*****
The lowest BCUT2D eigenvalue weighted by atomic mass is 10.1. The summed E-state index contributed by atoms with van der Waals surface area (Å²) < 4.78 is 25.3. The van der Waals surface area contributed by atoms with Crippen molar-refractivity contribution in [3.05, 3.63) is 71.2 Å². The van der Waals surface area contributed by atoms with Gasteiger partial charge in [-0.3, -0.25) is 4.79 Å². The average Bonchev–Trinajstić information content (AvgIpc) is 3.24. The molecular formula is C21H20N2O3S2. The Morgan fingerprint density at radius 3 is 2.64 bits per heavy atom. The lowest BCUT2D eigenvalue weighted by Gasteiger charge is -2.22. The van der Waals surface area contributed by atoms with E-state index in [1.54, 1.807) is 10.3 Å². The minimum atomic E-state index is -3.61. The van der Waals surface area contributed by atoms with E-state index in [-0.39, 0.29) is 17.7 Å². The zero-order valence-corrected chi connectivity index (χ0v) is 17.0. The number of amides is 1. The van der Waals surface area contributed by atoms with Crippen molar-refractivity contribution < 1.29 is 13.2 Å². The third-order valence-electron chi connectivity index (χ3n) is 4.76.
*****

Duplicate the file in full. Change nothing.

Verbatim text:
The lowest BCUT2D eigenvalue weighted by atomic mass is 10.1. The summed E-state index contributed by atoms with van der Waals surface area (Å²) < 4.78 is 25.3. The van der Waals surface area contributed by atoms with Crippen molar-refractivity contribution in [3.05, 3.63) is 71.2 Å². The van der Waals surface area contributed by atoms with Gasteiger partial charge in [-0.3, -0.25) is 4.79 Å². The average Bonchev–Trinajstić information content (AvgIpc) is 3.24. The molecular formula is C21H20N2O3S2. The Morgan fingerprint density at radius 3 is 2.64 bits per heavy atom. The lowest BCUT2D eigenvalue weighted by Gasteiger charge is -2.22. The van der Waals surface area contributed by atoms with E-state index in [1.54, 1.807) is 10.3 Å². The minimum atomic E-state index is -3.61. The van der Waals surface area contributed by atoms with E-state index in [-0.39, 0.29) is 17.7 Å². The zero-order valence-corrected chi connectivity index (χ0v) is 17.0. The number of amides is 1. The van der Waals surface area contributed by atoms with Crippen molar-refractivity contribution < 1.29 is 13.2 Å². The third-order valence-electron chi connectivity index (χ3n) is 4.76.